|Godzilla film series character|
|First appearance||Godzilla vs. Biollante (1989)|
|Last appearance||Godzilla vs. Biollante (1989)|
Biollante is a kaiju who first appeared in Toho's 1989 film Godzilla vs. Biollante, and has since appeared in numerous licensed video games and comic books. The creature is portrayed as a genetically engineered clone of Godzilla spliced with the genes of a rose and a human. As the character was created during the end of the Cold War and a wane in the concerns over nuclear weapons represented by Godzilla, Biollante was conceived as a symbol of more contemporary controversies regarding genetic engineering. WatchMojo.com listed Biollante as #8 on their "Top 10 Godzilla Villains" list.
Biollante first appears in the 1989 film Godzilla vs. Biollante. After Godzilla's return in 1984, Dr. Genshiro Shiragami attempts to use the monster's cells to genetically enhance various species of plants to create crops resistant to harsh weather. His attempts are initially thwarted when a bomb destroys his laboratory and kills his daughter Erika. Shiragami splices her DNA with that of a rose, which is nearly destroyed five years later by an earthquake. Hoping to make the rose immortal, he further splices its DNA with those of Godzilla, resulting in the creation of a hybrid mutant he christens Biollante. The creature roots itself into Lake Ashino, where it begins calling out to its progenitor Godzilla. Godzilla arrives and incinerates Biollante, whose spores float into the atmosphere. The spores later land near Osaka in the form of a much more Godzilla-like Biollante, who fights Godzilla to a standstill until the latter retreats after being weakened by the Anti-Nuclear Energy Bacteria. Biollante subsequently dissolves again and floats into space, with an image of Erika being seen among the spores.
The creature makes a brief cameo appearance in Godzilla vs. SpaceGodzilla, where it is speculated that its cells floating in space may have contributed to the creation of the monster SpaceGodzilla.
Biollante was first conceived by dentist Shinichiro Kobayashi, who was the winner of a story writing contest for a sequel to The Return of Godzilla. In developing the character, Kobayashi kept in mind how he would feel if his daughter died, and combined this with a mental image he had consisting of Godzilla being consumed by a flower. His idea of Biollante's origins was not too different from those of the final film, though the creature was portrayed in his submission as having no direct link to Godzilla, and of having human-level intelligence, as well as maintaining the memories of Erika. The draft's portrayal of the character had her psychically communicating with a reporter via images of flowers with human faces, and the final Biollante creature had a woman's face.
Koichi Kawakita, who had previously worked for Tsuburaya Productions, was assigned to designing and realizing Biollante by Toho after the company became impressed at his work in Gunhed. Kawakita made use of Gunhed's special effects team Studio OX, though designing and building the Biollante props proved problematic, as traditional suitmation techniques made realizing the requested design of the creature's first form difficult, and the resulting cumbersome model for Biollante's final form was met with disbelief from the special effects team. Biollante's first form was performed by Masao Takegami, who sat within the model's trunk area on a platform just above water level. While the creature's head movements were simple to operate, its vines were controlled by an intricate array of overhead wires which proved difficult for Godzilla performer Kenpachiro Satsuma to react to during combat scenes as they offered no tension, thus warranting Satsuma to feign receiving blows from them, despite not being able to perceive them. Creature designer Shinji Nishikawa originally designed Biollante's head as much more flowerlike, with four petal-like jaws, though the film's producers insisted on a more reptilian head. Biollante's final form proved even more difficult to operate than the previous model, as its vine network took hours to rig up on set and required 32 wires to operate, far more than required to operate King Ghidorah in the following film. Visibility in the final form Biollante suit was poor, thus causing difficulties for Takegami in aiming the creature's head when firing sap, which permanently stained anything it landed on.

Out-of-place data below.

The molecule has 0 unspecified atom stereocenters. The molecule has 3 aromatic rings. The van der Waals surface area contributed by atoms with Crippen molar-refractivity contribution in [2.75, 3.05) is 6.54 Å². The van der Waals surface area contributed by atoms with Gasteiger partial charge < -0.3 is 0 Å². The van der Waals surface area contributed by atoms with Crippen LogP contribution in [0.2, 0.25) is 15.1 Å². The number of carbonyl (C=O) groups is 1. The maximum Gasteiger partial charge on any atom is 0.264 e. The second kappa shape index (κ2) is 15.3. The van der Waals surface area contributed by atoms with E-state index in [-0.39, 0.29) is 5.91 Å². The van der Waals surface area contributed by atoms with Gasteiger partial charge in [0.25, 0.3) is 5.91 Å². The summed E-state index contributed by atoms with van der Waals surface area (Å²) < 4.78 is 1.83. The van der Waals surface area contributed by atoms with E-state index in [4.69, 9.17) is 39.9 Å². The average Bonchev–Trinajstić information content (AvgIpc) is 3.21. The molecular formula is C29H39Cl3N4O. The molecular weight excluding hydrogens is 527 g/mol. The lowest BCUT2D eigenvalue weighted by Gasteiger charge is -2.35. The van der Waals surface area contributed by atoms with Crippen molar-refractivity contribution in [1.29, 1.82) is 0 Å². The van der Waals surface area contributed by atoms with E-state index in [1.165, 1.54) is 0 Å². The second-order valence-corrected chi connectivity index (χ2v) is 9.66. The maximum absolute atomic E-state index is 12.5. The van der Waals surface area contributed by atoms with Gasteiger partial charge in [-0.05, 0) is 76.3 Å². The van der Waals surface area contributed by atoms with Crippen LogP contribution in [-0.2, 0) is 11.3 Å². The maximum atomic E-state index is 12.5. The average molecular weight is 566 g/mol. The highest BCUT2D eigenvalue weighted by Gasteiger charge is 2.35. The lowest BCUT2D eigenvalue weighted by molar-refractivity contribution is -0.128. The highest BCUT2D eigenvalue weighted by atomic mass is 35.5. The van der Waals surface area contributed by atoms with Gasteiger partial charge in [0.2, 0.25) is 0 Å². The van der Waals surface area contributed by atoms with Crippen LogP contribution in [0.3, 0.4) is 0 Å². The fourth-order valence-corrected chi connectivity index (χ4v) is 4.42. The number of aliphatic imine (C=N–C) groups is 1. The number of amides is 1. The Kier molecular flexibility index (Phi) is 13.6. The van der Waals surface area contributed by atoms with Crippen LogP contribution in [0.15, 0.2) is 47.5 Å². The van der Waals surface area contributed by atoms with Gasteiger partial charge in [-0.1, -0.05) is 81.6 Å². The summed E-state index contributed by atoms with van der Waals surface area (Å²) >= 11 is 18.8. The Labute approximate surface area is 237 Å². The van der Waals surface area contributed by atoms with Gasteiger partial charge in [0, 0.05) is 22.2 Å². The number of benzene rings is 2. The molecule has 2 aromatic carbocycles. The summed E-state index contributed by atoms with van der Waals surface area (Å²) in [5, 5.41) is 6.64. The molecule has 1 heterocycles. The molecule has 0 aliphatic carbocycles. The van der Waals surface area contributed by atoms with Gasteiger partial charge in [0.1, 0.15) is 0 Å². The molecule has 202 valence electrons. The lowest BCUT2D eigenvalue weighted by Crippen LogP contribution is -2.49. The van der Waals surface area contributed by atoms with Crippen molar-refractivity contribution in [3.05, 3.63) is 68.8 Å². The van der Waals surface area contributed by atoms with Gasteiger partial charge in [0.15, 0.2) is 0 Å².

- Super Godzilla (Snes - 1993)
- Godzilla Trading Battle (PlayStation - 1998)
- Godzilla: Save the Earth (Xbox, PS2 - 2004)
- Godzilla: Unleashed (Wii - 2007)
- Godzilla: Daikaiju Battle Royale (Online game - 2012)
- Godzilla: The Game (PS3, PS4 - 2014)
- "Making of Godzilla vs. Biollante", Godzilla vs Biollante [DVD] Echo Bridge (2012)
- WatchMojo.com (September 25, 2015). "Top 10 Godzilla Villains". Youtube. Retrieved September 25, 2015.
- Godzilla vs. Biollante (1989). Directed by Kazuki Ōmori. Toho
- Godzilla vs. SpaceGodzilla (1994). Directed by Kensho Yamashita. Toho
- Kalat, D. (2010), A Critical History and Filmography of Toho's Godzilla Series, McFarland, p. 169-78, ISBN 978-0-7864-47-49-7
- Ryfle, S. (1998). Japan’s Favorite Mon-Star: The Unauthorized Biography of the Big G. Toronto: ECW Press. p. 259. ISBN 1550223488.
- Godziszewski, E. (1994), The Illustrated Encyclopedia of Godzilla, Daikaiju Enterprises, pp. 249-50
- David Milne, "Shinji Nishikawa Interview", Kaiju Conversations (December 1995)